A resident of Market Harborough asked what is being done about casual pot smoking in the town centre? Inspector Perry looked surprised. She has not received any reports of such activity, but assures me that she will take prompt action if any reports come in. Anti-social behaviour in the town is dramatically down on three years ago due to proactive work by the police and Community Safety Partnership.
Several residents asked if the increase in police numbers nationally had fed through locally. Inspector Perry assured me that it had. Since 2020 the numbers have increased and there are currently 130 staff that work within the Market Harborough Policing Area. That is a mix of PCSOs, Neighbourhood Officers, Response Officers, a proactive team, but it excludes CID Detectives who also work from our station.
A sheep farmer had asked me if the police log instances of dog attacks on livestock. Apparently, there is not a specific crime reference for this, so figures are not available. However, Inspector Perry said that there had been a noticeable rise in such incidents during the covid lockdowns as more people walked their dogs in rural areas. However, the new Rural Policing Team - and in particular the rural police officer specifically allocated to the Harborough area – had been dealing with the issue.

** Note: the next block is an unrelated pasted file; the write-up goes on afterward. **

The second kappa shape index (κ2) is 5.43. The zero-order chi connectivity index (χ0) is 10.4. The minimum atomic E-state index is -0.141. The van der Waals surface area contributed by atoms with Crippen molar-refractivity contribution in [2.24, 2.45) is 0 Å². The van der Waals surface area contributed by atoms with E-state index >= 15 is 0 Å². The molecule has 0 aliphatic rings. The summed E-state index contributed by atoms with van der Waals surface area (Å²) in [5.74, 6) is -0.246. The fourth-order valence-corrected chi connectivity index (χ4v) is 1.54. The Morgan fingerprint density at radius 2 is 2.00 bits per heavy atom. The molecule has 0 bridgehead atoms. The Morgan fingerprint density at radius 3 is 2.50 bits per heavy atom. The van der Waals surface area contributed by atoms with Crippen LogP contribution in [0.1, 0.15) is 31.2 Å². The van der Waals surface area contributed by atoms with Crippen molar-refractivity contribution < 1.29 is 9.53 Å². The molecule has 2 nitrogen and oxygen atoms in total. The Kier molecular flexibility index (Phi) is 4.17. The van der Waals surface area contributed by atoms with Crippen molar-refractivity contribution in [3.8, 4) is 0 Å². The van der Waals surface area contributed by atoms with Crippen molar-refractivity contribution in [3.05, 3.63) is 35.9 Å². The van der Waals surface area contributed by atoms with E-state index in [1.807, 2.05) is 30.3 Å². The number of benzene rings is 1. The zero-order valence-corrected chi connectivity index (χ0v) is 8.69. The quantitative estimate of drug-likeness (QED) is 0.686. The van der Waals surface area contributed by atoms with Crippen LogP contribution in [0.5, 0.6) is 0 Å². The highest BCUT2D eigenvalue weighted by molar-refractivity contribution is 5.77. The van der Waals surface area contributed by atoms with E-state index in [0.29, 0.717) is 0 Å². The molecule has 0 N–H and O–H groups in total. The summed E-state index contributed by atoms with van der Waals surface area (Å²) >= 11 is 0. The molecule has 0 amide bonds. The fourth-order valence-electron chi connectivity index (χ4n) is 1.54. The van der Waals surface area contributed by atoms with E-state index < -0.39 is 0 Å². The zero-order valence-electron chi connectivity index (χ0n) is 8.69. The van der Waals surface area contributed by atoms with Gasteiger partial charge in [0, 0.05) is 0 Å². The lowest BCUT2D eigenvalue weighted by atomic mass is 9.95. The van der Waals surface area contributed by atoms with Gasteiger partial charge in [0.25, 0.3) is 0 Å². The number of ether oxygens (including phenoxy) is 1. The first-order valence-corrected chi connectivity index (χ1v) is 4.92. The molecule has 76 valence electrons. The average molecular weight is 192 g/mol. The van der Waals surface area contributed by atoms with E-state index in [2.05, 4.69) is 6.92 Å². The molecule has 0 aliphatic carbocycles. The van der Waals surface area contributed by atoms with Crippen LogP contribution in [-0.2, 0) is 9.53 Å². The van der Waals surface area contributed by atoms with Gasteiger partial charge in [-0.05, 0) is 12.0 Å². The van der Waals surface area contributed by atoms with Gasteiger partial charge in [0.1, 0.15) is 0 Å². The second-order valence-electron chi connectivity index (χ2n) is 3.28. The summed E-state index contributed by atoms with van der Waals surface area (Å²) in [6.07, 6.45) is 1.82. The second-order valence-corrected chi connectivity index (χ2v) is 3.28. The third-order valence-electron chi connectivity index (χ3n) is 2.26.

At this point there was a clatter of noise in the corridor outside.
“Where are you off to?” called Inspector Perry. A police officer stuck her head round the door “Lutterworth,” she said. “Sighting of that suspect we’re after.”
“Fancy taking our PCC to show him what you do?” the Inspector asked.
The police officer grinned. “Why not?”
She turned out to be PC Penfold, and we met Sergeant Harrison as we raced out to the car.
I was bundled into the back seat and told firmly to put on my seat belt. Then we were off. As soon as we were outside the gates the blue lights and siren went on and the speed went up. What followed would have been the scariest car ride I’d ever had if I had not already witnessed the intensive training that officers go through before they are allowed out on emergency runs. Even so, the speeds we reached were daunting.
PC Penfold was constantly on the radio getting updates. The suspect had been seen by somebody who knew him. So, we had a photo the man we were after as well as a description of what he was wearing. As we entered Lutterworth the sirens and lights went off and our speed dropped. Apparently, there were two other cars driving slowly around and other officers on foot looking for our man.
But we had barely arrived when PC Penfold got another emergency call and we were again off at high speed. “A man is walking down a street in Wigston covered in blood and waving a large knife,” she told me. It was easy to spot the man when we got there. We got out the car and within moments the man was handcuffed. While other officers checked the area, we drove him to be booked in at custody where he would be questioned once he had sobered up.
Then it was back to Harborough to pick up my car and head off to a meeting with the local council and another with several retail businesses. All in all, a busy day in Market Harborough.
Police and Crime Commissioner for Leicester, Leicestershire and Rutland
Posted on Wednesday 24th May 2023